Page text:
Publication Date

July 1, 2013

Perspectives Section


On August 22, 2013, President Barack Obama outlined many of the problems that plague higher education, particularly increasing tuition rates and rising student debt. He proposed to increase access while promoting accountability and expanding reporting on student outcomes. While the ideas seem noble, they will sacrifice the quality of education by creating more administrative bloat to capture data, further adding to students’ debt and limiting their intellectual and employment opportunities. As has been recently reported, the number of administrative positions is growing 10 times faster than the number of tenure-track faculty positions. Frequently, these administrators are compensated at higher levels than full professors, and their duties are repeated in other administrative offices.1

First, Obama’s administration plans to create a rating system that focuses on the best value for students and taxpayers so all will receive “a bigger bang for their buck.” Second, he mentioned creating a new competition between colleges to promote innovation that encourages affordability and student success, and doesn’t sacrifice quality. He discussed an “innovative” program at Central Missouri University where students earn college credits while taking high school classes. He also mentioned new online graduate and undergraduate programs offered through MOOCs at Georgia Tech, Arizona State University, and others.

On the surface, all of these seem to be fine ideas that would cut costs by decreasing time to complete a bachelor’s or master’s degree, resulting in lower incurred debt. Already, many universities and colleges have embraced these ideas have formed administrative sections to create high school programs and MOOCs and/or digital or online education. Currently, certain colleges and universities report high school students in these programs in their total enrollment numbers and retention. In part, this is due to the competition between universities and colleges for a shrinking traditional student pool, and these classes serve as recruitment tools for college freshmen. While some of the classes offered by high school teachers may be excellent—because universities and colleges have spent years developing these important collaborations—frequently such great ideas, when copied on other campuses, lack the collaborations and the rigor of college-level classes due to poor oversight of the quality of teaching and assessment regarding learning outcomes. In considering Obama’s proposal, I wonder how often do program administrators visit these classes? If they do, are they qualified to oversee the teaching of history, not to mention physics or math? What types of assistance do they provide department chairs who are routinely encouraged to approve such courses but given no additional resources to oversee such additions to the curriculum?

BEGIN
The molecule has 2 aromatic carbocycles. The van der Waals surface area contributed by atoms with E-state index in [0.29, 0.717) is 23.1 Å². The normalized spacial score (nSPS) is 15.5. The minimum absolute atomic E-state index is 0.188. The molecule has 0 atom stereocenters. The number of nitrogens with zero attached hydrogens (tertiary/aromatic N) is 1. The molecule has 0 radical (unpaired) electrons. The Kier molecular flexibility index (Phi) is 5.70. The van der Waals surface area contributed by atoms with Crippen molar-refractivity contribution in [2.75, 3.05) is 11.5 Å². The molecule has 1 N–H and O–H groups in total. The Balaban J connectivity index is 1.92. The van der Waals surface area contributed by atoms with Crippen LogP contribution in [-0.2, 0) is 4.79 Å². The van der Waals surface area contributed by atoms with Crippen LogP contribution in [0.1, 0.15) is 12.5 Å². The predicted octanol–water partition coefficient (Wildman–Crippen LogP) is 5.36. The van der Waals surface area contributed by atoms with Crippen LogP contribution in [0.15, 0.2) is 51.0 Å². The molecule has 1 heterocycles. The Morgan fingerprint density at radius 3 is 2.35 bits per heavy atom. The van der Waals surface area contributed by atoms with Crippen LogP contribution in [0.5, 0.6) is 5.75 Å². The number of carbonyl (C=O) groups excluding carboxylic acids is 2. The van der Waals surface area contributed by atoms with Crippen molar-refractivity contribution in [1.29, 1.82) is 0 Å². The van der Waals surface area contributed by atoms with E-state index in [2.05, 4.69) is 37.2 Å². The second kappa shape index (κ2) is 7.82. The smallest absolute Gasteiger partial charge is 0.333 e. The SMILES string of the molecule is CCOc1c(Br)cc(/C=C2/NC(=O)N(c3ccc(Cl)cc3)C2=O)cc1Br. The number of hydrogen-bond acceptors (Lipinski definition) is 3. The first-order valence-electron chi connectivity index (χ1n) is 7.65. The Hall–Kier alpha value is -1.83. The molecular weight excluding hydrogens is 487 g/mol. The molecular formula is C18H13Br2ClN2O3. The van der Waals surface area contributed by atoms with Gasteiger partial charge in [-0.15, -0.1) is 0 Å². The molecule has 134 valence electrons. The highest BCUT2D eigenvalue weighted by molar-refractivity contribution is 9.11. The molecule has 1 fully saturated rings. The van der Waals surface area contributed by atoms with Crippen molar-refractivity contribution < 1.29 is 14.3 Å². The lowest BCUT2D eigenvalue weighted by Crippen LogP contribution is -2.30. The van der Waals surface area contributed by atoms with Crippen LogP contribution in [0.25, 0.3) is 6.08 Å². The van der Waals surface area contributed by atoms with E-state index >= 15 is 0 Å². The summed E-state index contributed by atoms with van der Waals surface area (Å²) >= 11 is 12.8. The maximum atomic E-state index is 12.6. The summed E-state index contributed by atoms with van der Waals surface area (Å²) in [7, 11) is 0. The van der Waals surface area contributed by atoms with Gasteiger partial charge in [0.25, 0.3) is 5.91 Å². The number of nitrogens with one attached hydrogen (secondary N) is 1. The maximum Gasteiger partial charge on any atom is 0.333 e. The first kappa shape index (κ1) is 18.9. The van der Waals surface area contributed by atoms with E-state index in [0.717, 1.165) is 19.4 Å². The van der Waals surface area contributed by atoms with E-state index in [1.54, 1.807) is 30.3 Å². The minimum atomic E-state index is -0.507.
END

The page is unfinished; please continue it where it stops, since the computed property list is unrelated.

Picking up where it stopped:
For the students, they frequently pay additional costs for classes that earn them college credit. The accumulation of debt may begin in high school if a student is unprepared to complete college work and has to repeat courses. High school students may miss an opportunity to explore other fields of interests and potential future careers. My students tell me that their AP and honors high school history classes were dramatically different than those at the university. They argue that these classes still focused on names and dates and not interpretation, careful analysis, and critical thinking. More significant, the students did not connect the study of history to a diverse array of fields and employers such as museums, libraries, archives, city planning, business, law, technology, and public policy.